treatment of us made me feel valued and part of at team. They also, I think, paid
all the artists all the same page rate and it was a good one, much better relatively
than at present, so it was a job one was keen to do well at. Look-In was for a
while at least the country’s biggest seller and I was pleased to be part
After Angus' and
my trip to Liverpool, we became drinking buddies as we lived quite close and it
was only his moving to France that saved my liver (will he read this?). If I was
less misanthropic I could go visit him and Gillian but I do still exchange Christmas
cards with him, and about half the others and even talk to Bill occasionally.
He and I have a shared interest in trying to get Look-In artwork back. We came
close but they keep changing owners, offices or staff in order to avoid us.
the comic strip of Sapphire & Steel, and drew all their adventures for Look-In.
Did that give you any more insight than the rest of us into what the heck it was
about? (Did you get to meet Joanna Lumley?)
I was the first
and only one to draw Sapphire & Steel but I do not feel like its creator.
I just drew Angus’s scripts. TV writer P.J. Hammond was the originator.
I do not have much
recollection of Sapphire & Steel. I do not remember the drawings or stories
but think I never knew or troubled over what it was about. Was it time travellers
who went about preventing events turning the world into something even worse than
it is? Where they came from and what was their authority was never explained.
Two things I do
a) It was in a
Sapphire & Steel script that for the first time I drew a frame that spread
right across the page. I had never seen it done before and there were doubts expressed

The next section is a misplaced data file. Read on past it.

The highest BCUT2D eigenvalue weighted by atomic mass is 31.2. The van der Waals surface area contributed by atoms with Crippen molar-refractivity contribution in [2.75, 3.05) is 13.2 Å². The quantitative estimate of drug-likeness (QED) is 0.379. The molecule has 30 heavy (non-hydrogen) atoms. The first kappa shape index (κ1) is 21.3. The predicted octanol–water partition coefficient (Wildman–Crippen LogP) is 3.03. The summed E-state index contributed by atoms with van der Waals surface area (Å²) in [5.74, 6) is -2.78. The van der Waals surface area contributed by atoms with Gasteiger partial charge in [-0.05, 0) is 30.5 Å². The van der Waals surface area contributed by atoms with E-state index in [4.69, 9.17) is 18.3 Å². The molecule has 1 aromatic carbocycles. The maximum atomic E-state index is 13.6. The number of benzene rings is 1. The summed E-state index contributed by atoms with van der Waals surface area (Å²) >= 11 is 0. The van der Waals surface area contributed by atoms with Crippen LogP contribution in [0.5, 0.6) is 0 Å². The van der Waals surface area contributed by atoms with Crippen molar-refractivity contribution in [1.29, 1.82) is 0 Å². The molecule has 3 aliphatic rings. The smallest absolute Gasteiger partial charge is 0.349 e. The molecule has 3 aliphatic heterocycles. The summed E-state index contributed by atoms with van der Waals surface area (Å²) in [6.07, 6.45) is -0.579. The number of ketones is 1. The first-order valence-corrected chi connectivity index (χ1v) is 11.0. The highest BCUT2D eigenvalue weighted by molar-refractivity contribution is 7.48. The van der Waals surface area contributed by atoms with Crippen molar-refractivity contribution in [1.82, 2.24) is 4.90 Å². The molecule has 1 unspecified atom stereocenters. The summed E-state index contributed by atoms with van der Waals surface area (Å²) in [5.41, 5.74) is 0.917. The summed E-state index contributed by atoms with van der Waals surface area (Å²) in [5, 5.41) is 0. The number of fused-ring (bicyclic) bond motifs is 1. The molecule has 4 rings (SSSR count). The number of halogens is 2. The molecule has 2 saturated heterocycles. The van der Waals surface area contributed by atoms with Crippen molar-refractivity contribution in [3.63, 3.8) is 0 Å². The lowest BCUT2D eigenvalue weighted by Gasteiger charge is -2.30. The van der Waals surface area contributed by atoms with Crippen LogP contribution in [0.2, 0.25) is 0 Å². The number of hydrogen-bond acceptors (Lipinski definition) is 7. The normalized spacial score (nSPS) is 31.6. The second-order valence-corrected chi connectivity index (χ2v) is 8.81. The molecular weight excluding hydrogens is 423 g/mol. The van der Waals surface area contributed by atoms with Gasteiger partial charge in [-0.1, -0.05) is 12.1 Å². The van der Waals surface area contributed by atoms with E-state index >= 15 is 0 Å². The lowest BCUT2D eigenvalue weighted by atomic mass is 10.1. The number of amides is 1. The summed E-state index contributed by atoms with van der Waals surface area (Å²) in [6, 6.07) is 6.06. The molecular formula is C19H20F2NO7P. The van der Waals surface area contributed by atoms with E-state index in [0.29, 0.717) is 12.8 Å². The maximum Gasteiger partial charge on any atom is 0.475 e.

about it by Colin. Now it is common enough but I have wondered if I was the first
to use it. Does anyone out there know when and by whom the first right-across-the-page
panel was used?
b) When Joanna
Lumley visited Look-In I was not there. She was kind enough to offer to meet me
and pose for more photo-reference. Someone told her that no, that would not be
necessary. Stupid sods.
awarded the “Good Grief Oh Crikey” award by Cosgrove Hall for your
work on the Dangermouse strip. Would you want to draw everyone’s favourite
British superhero again, or any other cartoony strips for that matter? (And do
you still have the award?)
favourite superhero? Really?
If I was paid loads
I might do it again; I did enjoy it at the time. The award is a painted model
of Dangermouse in heroic pose with a nervous Penfold peering from behind him.
It is in my trophy cabinet. Along with the other one which was from the Society
of Strip Illustration and also for Dangermouse. The reflected glory from the highly
popular TV show made me a big hit with my daughter’s primary school friends
I would consider
doing a "cartoon" strip again but only if I were to write it
from the Look-In work, what else were you doing prior to joining 2000AD?
sweat shop stuff for dodgy businessmen. Illustration for mucky men’s magazines.
Advertising work through an agent, some All-Bran adverts I can remember. Illustration
for IPC magazines. I was too sensitive a plant to get on in advertising despite
the high fees so was glad to move into comics, which I found more challenging.
It engaged more parts of my brain.